Re: A late Re: to Monty Haul and good uses for uber-characters in muds

From: Patrick Dughi (
Date: 08/24/01

>    Firstly, I've found that going by the style of most circlemud games that
> allow player vs player fights that the fights rarely last more than 8 rounds.
>  If it happens to be 2 warriors with 3 attacks each battling it out, you're
> lucky if you can get 3 rounds in.  So in regards to your changing the way PvP
> and PvNPC is played out, I find it a necessity to nerf damage versus players.

        This i've seen; the old brains vs. brawn issue.

        a normally equipped level one char vs a level one mob with
equivilent stats has about a 50% chance to win.

        However...a normally level 20 char can usually take about 30-40
identical stat mobs before he stops to rest.

        This is because the mobs can't compete with players who have
skills and use intelligent combinations of attacks or strategy of any
sort.  To compensate, mobs are given geometrically increasing stats.  This
is also why newbies are more likely to die when they're given hopped up
eq; it's the skills that make the difference, not so much the equipment.

        It's even worse if you manipulate the most important calculated
stats - like hits per round, ability to block attacks or stun someone
(leaving them defenseless or unable to attack), etc.. these entirely ruin
the balance.

        Eventually you'll get to a point where killing a mob is luck; they
have about a 1% chance to hit you, and if they do, it will almost
certainly kill you, otherwise, you will eventually kill them.

        Kinda boring, so far as player vs. npc is concerned.  Your players
leave to play more exciting, interactive games where their choices and
playing style have impact.. something like bingo.

        > rest of stuff - valid stuff - snipped <

        If you're looking at the mobs as weak marshmellows, then that view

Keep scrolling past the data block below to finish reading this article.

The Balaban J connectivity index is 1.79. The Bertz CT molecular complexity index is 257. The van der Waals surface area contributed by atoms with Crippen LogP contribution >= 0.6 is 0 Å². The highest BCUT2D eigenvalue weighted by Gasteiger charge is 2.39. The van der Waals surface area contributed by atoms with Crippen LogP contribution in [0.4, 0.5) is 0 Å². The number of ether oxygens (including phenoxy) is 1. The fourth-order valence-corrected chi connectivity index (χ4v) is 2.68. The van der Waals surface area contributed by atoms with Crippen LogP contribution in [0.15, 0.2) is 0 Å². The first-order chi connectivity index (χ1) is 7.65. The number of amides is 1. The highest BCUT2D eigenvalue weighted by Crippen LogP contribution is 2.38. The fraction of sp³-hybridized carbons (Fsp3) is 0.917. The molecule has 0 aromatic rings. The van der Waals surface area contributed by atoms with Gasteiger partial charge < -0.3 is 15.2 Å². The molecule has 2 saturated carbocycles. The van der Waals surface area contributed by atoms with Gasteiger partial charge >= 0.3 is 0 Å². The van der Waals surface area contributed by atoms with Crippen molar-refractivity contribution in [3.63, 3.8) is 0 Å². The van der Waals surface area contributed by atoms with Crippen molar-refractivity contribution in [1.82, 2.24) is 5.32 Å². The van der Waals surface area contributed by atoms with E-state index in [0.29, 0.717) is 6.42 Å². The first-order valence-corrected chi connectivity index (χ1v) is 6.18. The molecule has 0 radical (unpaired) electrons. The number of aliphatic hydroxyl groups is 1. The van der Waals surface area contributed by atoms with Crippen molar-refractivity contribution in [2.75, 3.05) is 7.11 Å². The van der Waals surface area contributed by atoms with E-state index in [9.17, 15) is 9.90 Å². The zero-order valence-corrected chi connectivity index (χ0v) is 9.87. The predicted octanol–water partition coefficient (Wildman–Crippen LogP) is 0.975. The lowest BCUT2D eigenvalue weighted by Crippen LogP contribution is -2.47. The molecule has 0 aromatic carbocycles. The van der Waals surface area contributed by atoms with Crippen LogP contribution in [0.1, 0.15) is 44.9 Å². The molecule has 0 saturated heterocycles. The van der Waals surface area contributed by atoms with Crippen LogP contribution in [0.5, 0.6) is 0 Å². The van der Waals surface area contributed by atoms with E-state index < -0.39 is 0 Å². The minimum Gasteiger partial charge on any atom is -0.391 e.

point is valid.  Who cares what the balance is, focus on the player vs.
player interaction.

        It just sounds like you're doing an awful lot of work.  Instead of
having one system that works in both situations, you've got two
subsystems, each of which operates on the same data, just translating it
each time before it's used.

        Regardless of how you're using it though, if you have mob vs
player or player vs. player interactions, or both, you'll have a much
easier time if you just get one system that works in both.  It will help
you avoid balance conflicts and the sort.

        My personal favorite system for combat is the dungeons and dragons
system, especially in the ways it differs from CircleMUD; the equipment
does NOT make the man.  If you see someone with a long sword, you
know unequivocally that he's going to do 1-10 damage, plus bonuses which
are unlikely to be more than 5 points - usually no bonuses at all.

Even the uber-phallus-sword-of-who-dropped-the-funk-bomb is going to stick
below a d12.

        Suddenly, it becomes very very easy to see who measures up against
what, and a bonus of one or two points suddenly becomes a very powerful
advantage.  Balance is simplified, mobs vs. pc's vs pc's vs mobs are all
nearly identical types, and best of all; you can always easily make the
'next higher thing'... that is, a mob that will be greater than any
(single) player.  You can, if you'd like, even display all the stats to
your player *10, they'll think they're kicking ass.  Heck, that's what we
do with ac anyway, and people always get a woody about it.


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